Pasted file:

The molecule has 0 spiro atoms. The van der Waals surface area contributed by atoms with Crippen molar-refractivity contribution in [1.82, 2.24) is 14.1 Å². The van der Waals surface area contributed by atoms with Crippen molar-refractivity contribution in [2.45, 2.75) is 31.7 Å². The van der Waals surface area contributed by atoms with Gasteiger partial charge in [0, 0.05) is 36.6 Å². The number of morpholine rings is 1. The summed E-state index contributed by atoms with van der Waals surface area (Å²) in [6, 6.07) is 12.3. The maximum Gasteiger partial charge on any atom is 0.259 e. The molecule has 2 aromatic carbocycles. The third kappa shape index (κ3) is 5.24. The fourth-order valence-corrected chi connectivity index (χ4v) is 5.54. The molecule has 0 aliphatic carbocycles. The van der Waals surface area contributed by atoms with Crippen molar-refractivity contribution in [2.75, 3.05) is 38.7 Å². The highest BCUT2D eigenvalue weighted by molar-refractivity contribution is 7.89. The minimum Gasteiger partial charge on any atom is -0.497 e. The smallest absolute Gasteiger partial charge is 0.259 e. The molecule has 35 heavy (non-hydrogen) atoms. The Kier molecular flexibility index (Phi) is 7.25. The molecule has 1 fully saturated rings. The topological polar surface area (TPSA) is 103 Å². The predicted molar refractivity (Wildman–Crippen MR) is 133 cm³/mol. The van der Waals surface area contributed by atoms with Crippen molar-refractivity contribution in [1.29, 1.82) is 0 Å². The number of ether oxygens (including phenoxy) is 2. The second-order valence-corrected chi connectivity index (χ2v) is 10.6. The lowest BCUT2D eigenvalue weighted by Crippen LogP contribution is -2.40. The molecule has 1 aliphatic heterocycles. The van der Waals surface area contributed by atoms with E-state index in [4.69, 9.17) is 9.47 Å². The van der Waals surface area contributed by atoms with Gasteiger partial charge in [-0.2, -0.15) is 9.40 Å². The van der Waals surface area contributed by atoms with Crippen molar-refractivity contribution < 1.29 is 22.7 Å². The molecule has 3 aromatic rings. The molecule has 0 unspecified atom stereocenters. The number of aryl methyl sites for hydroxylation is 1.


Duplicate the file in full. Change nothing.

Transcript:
The molecule has 0 spiro atoms. The van der Waals surface area contributed by atoms with Crippen molar-refractivity contribution in [1.82, 2.24) is 14.1 Å². The van der Waals surface area contributed by atoms with Crippen molar-refractivity contribution in [2.45, 2.75) is 31.7 Å². The van der Waals surface area contributed by atoms with Gasteiger partial charge in [0, 0.05) is 36.6 Å². The number of morpholine rings is 1. The summed E-state index contributed by atoms with van der Waals surface area (Å²) in [6, 6.07) is 12.3. The maximum Gasteiger partial charge on any atom is 0.259 e. The molecule has 2 aromatic carbocycles. The third kappa shape index (κ3) is 5.24. The fourth-order valence-corrected chi connectivity index (χ4v) is 5.54. The molecule has 0 aliphatic carbocycles. The van der Waals surface area contributed by atoms with Crippen molar-refractivity contribution in [2.75, 3.05) is 38.7 Å². The highest BCUT2D eigenvalue weighted by molar-refractivity contribution is 7.89. The minimum Gasteiger partial charge on any atom is -0.497 e. The smallest absolute Gasteiger partial charge is 0.259 e. The molecule has 35 heavy (non-hydrogen) atoms. The Kier molecular flexibility index (Phi) is 7.25. The molecule has 1 fully saturated rings. The topological polar surface area (TPSA) is 103 Å². The predicted molar refractivity (Wildman–Crippen MR) is 133 cm³/mol. The van der Waals surface area contributed by atoms with Crippen molar-refractivity contribution in [1.29, 1.82) is 0 Å². The number of ether oxygens (including phenoxy) is 2. The second-order valence-corrected chi connectivity index (χ2v) is 10.6. The lowest BCUT2D eigenvalue weighted by Crippen LogP contribution is -2.40. The molecule has 1 aliphatic heterocycles. The van der Waals surface area contributed by atoms with E-state index in [4.69, 9.17) is 9.47 Å². The van der Waals surface area contributed by atoms with Gasteiger partial charge in [-0.2, -0.15) is 9.40 Å². The van der Waals surface area contributed by atoms with Crippen molar-refractivity contribution < 1.29 is 22.7 Å². The molecule has 3 aromatic rings. The molecule has 0 unspecified atom stereocenters. The number of aryl methyl sites for hydroxylation is 1.